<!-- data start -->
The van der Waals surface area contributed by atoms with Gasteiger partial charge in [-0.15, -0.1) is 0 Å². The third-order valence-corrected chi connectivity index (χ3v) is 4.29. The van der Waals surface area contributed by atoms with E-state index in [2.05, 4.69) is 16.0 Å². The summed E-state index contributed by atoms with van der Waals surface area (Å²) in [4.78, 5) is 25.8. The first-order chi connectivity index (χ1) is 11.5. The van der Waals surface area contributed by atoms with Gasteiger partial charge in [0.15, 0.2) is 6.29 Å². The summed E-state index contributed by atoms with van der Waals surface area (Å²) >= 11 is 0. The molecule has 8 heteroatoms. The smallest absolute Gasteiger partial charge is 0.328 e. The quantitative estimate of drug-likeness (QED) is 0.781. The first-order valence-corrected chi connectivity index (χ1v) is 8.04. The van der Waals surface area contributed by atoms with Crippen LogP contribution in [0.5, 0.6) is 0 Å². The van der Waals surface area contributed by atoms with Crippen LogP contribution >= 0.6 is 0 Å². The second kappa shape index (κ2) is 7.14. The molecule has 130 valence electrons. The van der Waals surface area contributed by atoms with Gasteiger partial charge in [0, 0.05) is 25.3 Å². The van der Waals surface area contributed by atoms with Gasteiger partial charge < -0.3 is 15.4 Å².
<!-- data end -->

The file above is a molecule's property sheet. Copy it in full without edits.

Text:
The van der Waals surface area contributed by atoms with Gasteiger partial charge in [-0.15, -0.1) is 0 Å². The third-order valence-corrected chi connectivity index (χ3v) is 4.29. The van der Waals surface area contributed by atoms with E-state index in [2.05, 4.69) is 16.0 Å². The summed E-state index contributed by atoms with van der Waals surface area (Å²) in [4.78, 5) is 25.8. The first-order chi connectivity index (χ1) is 11.5. The van der Waals surface area contributed by atoms with Gasteiger partial charge in [0.15, 0.2) is 6.29 Å². The summed E-state index contributed by atoms with van der Waals surface area (Å²) >= 11 is 0. The molecule has 8 heteroatoms. The smallest absolute Gasteiger partial charge is 0.328 e. The quantitative estimate of drug-likeness (QED) is 0.781. The first-order valence-corrected chi connectivity index (χ1v) is 8.04. The van der Waals surface area contributed by atoms with Crippen LogP contribution in [0.5, 0.6) is 0 Å². The van der Waals surface area contributed by atoms with Crippen LogP contribution >= 0.6 is 0 Å². The second kappa shape index (κ2) is 7.14. The molecule has 130 valence electrons. The van der Waals surface area contributed by atoms with Gasteiger partial charge in [0, 0.05) is 25.3 Å². The van der Waals surface area contributed by atoms with Gasteiger partial charge < -0.3 is 15.4 Å².